ABOUT CLASSROOM OF MANY CULTURES
The Classroom of Many Cultures Project co-created pre-departure curriculum with eleven international community-based partners from seven different countries. In doing so, it integrates meaningful social action with structured learning opportunities and reflection to both enhance student learning and meet partner/community objectives.
The recent proliferation of international work-integrated learning (WIL) opportunities and community-based service learning (CBSL) placements has diversified the ways in which university students in Australia gain intercultural experiences. Many Australian students sojourning overseas are doing so in internships or work placements that take them into direct contact with their hosts in the workplace, rather than just on overseas university campuses. In addition, increasingly the destinations of students travelling today include places where cultural differences between their home countries and their hosts are great.
In some international placements, however, the divide between home and host is maintained: hosts provide support and a place to gain experience, but the curriculum, reflection and pedagogical tasks are designed and set by academics from the students’ home institutions. The implicit message may be that, although one can learn while overseas, one’s teachers are disproportionately from home; the insights and teaching capacity of the hosts can be under-utilised or even ignored. The Classroom of Many Cultures (CoMC) project team felt that this home-host division should be addressed.
Based at Macquarie University which has a significant commitment to international placements as part of the larger Professional and Community Engagement (PACE) program, the Team sought to create a rich store of shared resources for PACE and other internship providers, international exchange partners, the volunteering industry and outbound students generally.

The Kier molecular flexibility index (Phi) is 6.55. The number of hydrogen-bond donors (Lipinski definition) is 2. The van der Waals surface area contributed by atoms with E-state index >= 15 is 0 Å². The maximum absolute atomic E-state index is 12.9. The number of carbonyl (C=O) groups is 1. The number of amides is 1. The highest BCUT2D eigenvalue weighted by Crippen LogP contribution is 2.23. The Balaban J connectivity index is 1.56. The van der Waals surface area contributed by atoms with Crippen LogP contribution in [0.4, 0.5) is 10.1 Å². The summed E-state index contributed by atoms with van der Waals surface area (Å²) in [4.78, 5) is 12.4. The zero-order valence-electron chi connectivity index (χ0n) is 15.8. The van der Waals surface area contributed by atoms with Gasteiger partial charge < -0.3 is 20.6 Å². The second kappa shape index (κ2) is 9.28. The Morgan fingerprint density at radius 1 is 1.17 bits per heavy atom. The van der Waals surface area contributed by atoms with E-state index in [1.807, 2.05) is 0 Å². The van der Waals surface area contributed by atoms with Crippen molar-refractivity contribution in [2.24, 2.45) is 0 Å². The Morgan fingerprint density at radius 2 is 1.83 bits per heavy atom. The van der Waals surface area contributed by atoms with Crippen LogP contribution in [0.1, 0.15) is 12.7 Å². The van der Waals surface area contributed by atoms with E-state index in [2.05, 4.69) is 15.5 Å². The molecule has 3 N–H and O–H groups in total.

Through the co-creation process the needs and perspectives of partners, students and academics have been embedded in learning activities which prepare students for departure and reintegration as well as improve student capacity to make a meaningful contribution to partner objectives while in country.
The Classroom of Many Cultures project uses a co-creation methodology which involves the project team jointly creating curriculum materials in close collaboration with all participants, including overseas partners, other educators and students. The co-creation methodology is challenging – everyone has different expectations, understandings and contributions to make – but the capacity to create materials, share ideas and develop techniques that any one group alone could not accomplish is significant. For this reason, we think that the methodology is one of the most exciting parts of the project.
At the heart of this project is our commitment to ensuring that the expertise, knowledge and skills of PACE International community partners are an integral part of a model curriculum. Co-creation however, is a complex and messy process. Embracing the unpredictable, emotional and personal reality of bringing together diverse ideas, perspectives and people, opens up possibilities for more creative ways of communicating and listening to what is seen, heard and felt.
There is no one-way or single formula for co-creating as opportunities to co-create are always dependent on a context that is constantly changing. We have learnt from our experience that building and sustaining interpersonal relationships is at the centre of a co-creation approach.
Building and sustaining interpersonal relationships means taking time to build trust and respect by simultaneously:
Ultimately co-creation is about the synergies, the bringing together of people and ideas, to create something new. It is exciting and inspiring because its process and outcomes are unpredictable. As relationships and ideas evolve so do the project outcomes and the curriculum resources produced.